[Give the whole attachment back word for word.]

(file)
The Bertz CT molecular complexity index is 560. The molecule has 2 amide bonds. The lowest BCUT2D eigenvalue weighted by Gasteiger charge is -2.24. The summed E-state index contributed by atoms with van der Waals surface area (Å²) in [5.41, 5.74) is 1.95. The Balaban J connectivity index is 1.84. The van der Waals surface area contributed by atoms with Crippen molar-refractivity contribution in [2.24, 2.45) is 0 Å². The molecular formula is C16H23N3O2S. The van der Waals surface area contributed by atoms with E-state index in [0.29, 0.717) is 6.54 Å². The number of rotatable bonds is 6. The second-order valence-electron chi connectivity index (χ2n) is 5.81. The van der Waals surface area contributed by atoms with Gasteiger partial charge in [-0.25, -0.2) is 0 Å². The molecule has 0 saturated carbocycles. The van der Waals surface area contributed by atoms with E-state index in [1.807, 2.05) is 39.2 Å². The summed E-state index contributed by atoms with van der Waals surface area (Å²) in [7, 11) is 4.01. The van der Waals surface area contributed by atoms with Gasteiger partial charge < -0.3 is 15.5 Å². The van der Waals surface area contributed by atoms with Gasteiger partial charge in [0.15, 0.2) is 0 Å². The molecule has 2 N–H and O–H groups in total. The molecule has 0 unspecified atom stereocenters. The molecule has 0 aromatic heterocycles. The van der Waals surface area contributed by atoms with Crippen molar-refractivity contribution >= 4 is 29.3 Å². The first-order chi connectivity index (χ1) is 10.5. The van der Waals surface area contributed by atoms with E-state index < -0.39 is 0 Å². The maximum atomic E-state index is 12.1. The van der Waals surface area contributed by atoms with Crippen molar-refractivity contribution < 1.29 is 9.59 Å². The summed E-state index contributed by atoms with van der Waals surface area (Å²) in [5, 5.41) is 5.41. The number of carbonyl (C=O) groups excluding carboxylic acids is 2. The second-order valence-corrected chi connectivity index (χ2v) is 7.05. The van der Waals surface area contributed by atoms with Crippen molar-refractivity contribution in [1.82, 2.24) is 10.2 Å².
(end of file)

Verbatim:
The Bertz CT molecular complexity index is 560. The molecule has 2 amide bonds. The lowest BCUT2D eigenvalue weighted by Gasteiger charge is -2.24. The summed E-state index contributed by atoms with van der Waals surface area (Å²) in [5.41, 5.74) is 1.95. The Balaban J connectivity index is 1.84. The van der Waals surface area contributed by atoms with Crippen molar-refractivity contribution in [2.24, 2.45) is 0 Å². The molecular formula is C16H23N3O2S. The van der Waals surface area contributed by atoms with E-state index in [0.29, 0.717) is 6.54 Å². The number of rotatable bonds is 6. The second-order valence-electron chi connectivity index (χ2n) is 5.81. The van der Waals surface area contributed by atoms with Gasteiger partial charge in [-0.25, -0.2) is 0 Å². The molecule has 0 saturated carbocycles. The van der Waals surface area contributed by atoms with E-state index in [1.807, 2.05) is 39.2 Å². The summed E-state index contributed by atoms with van der Waals surface area (Å²) in [7, 11) is 4.01. The van der Waals surface area contributed by atoms with Gasteiger partial charge < -0.3 is 15.5 Å². The van der Waals surface area contributed by atoms with Gasteiger partial charge in [0.15, 0.2) is 0 Å². The molecule has 2 N–H and O–H groups in total. The molecule has 0 unspecified atom stereocenters. The molecule has 0 aromatic heterocycles. The van der Waals surface area contributed by atoms with Crippen molar-refractivity contribution >= 4 is 29.3 Å². The first-order chi connectivity index (χ1) is 10.5. The van der Waals surface area contributed by atoms with E-state index < -0.39 is 0 Å². The maximum atomic E-state index is 12.1. The van der Waals surface area contributed by atoms with Crippen molar-refractivity contribution < 1.29 is 9.59 Å². The summed E-state index contributed by atoms with van der Waals surface area (Å²) in [5, 5.41) is 5.41. The number of carbonyl (C=O) groups excluding carboxylic acids is 2. The second-order valence-corrected chi connectivity index (χ2v) is 7.05. The van der Waals surface area contributed by atoms with Crippen molar-refractivity contribution in [1.82, 2.24) is 10.2 Å².